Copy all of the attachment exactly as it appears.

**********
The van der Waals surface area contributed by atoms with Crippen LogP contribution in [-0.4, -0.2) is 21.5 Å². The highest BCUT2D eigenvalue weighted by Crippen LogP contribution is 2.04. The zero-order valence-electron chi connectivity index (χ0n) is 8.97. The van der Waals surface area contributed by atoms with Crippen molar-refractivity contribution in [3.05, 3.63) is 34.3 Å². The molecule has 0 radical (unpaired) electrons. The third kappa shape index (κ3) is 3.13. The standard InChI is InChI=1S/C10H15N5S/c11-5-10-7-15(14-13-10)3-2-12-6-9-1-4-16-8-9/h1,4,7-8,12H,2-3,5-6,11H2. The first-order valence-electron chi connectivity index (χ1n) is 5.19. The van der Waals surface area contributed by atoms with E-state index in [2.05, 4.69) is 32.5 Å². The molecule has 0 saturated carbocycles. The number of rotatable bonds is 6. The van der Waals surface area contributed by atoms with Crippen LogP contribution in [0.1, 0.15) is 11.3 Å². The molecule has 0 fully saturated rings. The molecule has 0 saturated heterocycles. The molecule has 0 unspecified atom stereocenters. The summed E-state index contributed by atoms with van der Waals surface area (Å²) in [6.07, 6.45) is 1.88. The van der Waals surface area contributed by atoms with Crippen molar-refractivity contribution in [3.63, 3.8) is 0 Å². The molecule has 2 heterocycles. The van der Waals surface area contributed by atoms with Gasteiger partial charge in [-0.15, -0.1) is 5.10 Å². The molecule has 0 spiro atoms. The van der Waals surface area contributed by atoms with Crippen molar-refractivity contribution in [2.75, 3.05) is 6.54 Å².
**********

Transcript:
The van der Waals surface area contributed by atoms with Crippen LogP contribution in [-0.4, -0.2) is 21.5 Å². The highest BCUT2D eigenvalue weighted by Crippen LogP contribution is 2.04. The zero-order valence-electron chi connectivity index (χ0n) is 8.97. The van der Waals surface area contributed by atoms with Crippen molar-refractivity contribution in [3.05, 3.63) is 34.3 Å². The molecule has 0 radical (unpaired) electrons. The third kappa shape index (κ3) is 3.13. The standard InChI is InChI=1S/C10H15N5S/c11-5-10-7-15(14-13-10)3-2-12-6-9-1-4-16-8-9/h1,4,7-8,12H,2-3,5-6,11H2. The first-order valence-electron chi connectivity index (χ1n) is 5.19. The van der Waals surface area contributed by atoms with E-state index in [2.05, 4.69) is 32.5 Å². The molecule has 0 saturated carbocycles. The number of rotatable bonds is 6. The van der Waals surface area contributed by atoms with Crippen LogP contribution in [0.1, 0.15) is 11.3 Å². The molecule has 0 fully saturated rings. The molecule has 0 saturated heterocycles. The molecule has 0 unspecified atom stereocenters. The summed E-state index contributed by atoms with van der Waals surface area (Å²) in [6.07, 6.45) is 1.88. The van der Waals surface area contributed by atoms with Crippen molar-refractivity contribution in [3.63, 3.8) is 0 Å². The molecule has 2 heterocycles. The van der Waals surface area contributed by atoms with Gasteiger partial charge in [-0.15, -0.1) is 5.10 Å². The molecule has 0 spiro atoms. The van der Waals surface area contributed by atoms with Crippen molar-refractivity contribution in [2.75, 3.05) is 6.54 Å².